Read the Reviews

"This is an in-depth look at the pharmacology of pain. It is well organized and coalesces a tremendous amount of information into an understandable and useful format. There are numerous figures sprinkled throughout the text, with several in color. The list of contributing authors is prestigious and provides a diversity of expertise and backgrounds. ... This is a well-written, comprehensive review of pain pharmacology that will be useful both to basic scientists with research interests in pain and to pain specialist clinicians."
Reviewed by Tammy L Burns, PharmD, BCPS, Research Director, The Cardiac Center at Creighton University, Omaha, NE, USA. The Annals of Pharmacotherapy, 2011;45:285.
"All of the chapters are first-class presentations of their topics ... The organization of the book facilitates the reader's comprehension with chapters discussing specific targets for pain relief so that all aspects of a specific pathway or set of receptors or channels are discussed in a coherent fashion. I am not aware of another book devoted to the pharmacology of pain that so thoroughly covers all of the important areas. ... This book is a must read for pain specialists who want to have a grasp of all of the key areas in our discipline."
Reviewed by John D. Loeser, MD, American Pain Society E-News, September 2011
"As one who thought he had a reasonable grasp of the basic pharmacology of analgesics, reviewing this volume was a wake-up call. There seems to have been an explosion in basic science, some of which already impacts on clinical practice, some of which is still in process.
"The opening section includes a chapter on applied pain neurophysiology and a proposal for a new taxonomy of analgesic drugs. The second section includes 15 chapters on specific pharmacological pain targets including cyclooxygenase, opioid, cannabinoid, glutamate and dopamine pathways and systems and the role of various ion channels in pain pharmacology. The third section includes an important chapter analysing vulnerability to opioid tolerance, dependence and addiction, as well as a chapter on the placebo response. The final section deals with pharmacological considerations in obstetrics, paediatrics, geriatrics, in patients with organ failure, and in palliative care.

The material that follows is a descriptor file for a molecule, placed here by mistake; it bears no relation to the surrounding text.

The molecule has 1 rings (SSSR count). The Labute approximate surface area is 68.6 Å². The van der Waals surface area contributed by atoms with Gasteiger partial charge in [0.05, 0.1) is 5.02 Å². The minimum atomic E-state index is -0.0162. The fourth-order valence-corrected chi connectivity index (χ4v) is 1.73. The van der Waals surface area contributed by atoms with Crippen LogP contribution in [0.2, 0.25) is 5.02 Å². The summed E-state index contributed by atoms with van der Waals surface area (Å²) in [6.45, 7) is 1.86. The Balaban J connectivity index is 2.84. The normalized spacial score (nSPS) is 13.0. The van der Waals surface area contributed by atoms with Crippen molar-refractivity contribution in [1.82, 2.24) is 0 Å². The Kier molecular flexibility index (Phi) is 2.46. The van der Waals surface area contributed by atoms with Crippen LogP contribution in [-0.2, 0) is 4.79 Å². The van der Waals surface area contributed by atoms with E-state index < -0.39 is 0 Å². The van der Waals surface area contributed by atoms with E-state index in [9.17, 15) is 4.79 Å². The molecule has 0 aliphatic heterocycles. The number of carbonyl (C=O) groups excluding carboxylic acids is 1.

"The chapters are detailed and well-referenced and there is good use of schematic flow diagrams. The editors and IASP Press are to be congratulated and if you want a cutting-edge review of the pharmacology of pain, then here it is."
Roger Woodruff, MD, International Association of Hospice and Palliative Care Newsletter, April 2010
"This publication by the IASP Press provides readers with an update on the current status of knowledge regarding the pharmacology of pain. … [This] comprehensive review of analgesic mechanisms provides a timely update in the literature, filling a gap that has spanned more than a decade. … The book is divided into four parts. The first section provides a current and concise description of pain neurophysiology. This portion is easy to read and presents a well-balanced review on this topic. The cleverly constructed framework guides readers from the basic mechanisms of peripheral nociception upwards to mechanisms of the central nervous system. The discussion aptly incorporates recent research into this subject, for example, the role of glial cells in pain transmission. … The second and most substantial section of the book offers readers a total of 15 chapters, each dedicated to specific pharmacological pain targets. Some examples include the opioid system, sodium channels, the transient receptor potential family, and the cannabinoid systems. The authors put forth tremendous effort in these chapters to provide concise yet comprehensive summaries of the function of these systems, and they were successful in their undertaking. … The chapter that deals with adrenergic and cholinergic targets provides an excellent review of sympatholytic interventions in patients with neuropathic pain. … Section three provides an appraisal of distinctive topics in the pharmacology of pain, including pharmacogenetics, placebo analgesia, animal models of pain, and vulnerability to opioid tolerance, dependence, and addiction. These chapters are organized well and easy to read, which should appeal to a wide range of readers looking for accessible synopses of recent research in these areas. … The fourth and final section deals with the clinical pharmacology of pain with a focus on specific populations, such as obstetrical, pediatric, or geriatric patients. … This section summarizes the fundamental principles regarding the management of these specific populations and is a suitable resource for the clinician. … Overall, this is a praiseworthy textbook that provides a comprehensive update on molecular mechanisms of pain transmission as well as the actions of present and perhaps future therapeutic agents. Although the text provides content relevant for students and clinicians managing painful conditions, the majority of the text would likely appeal to those more interested in fundamental mechanisms of drug action."
Canadian Journal of Anesthesia 2010;57:796-7. Reviewed by Geoff A. Bellingham, MD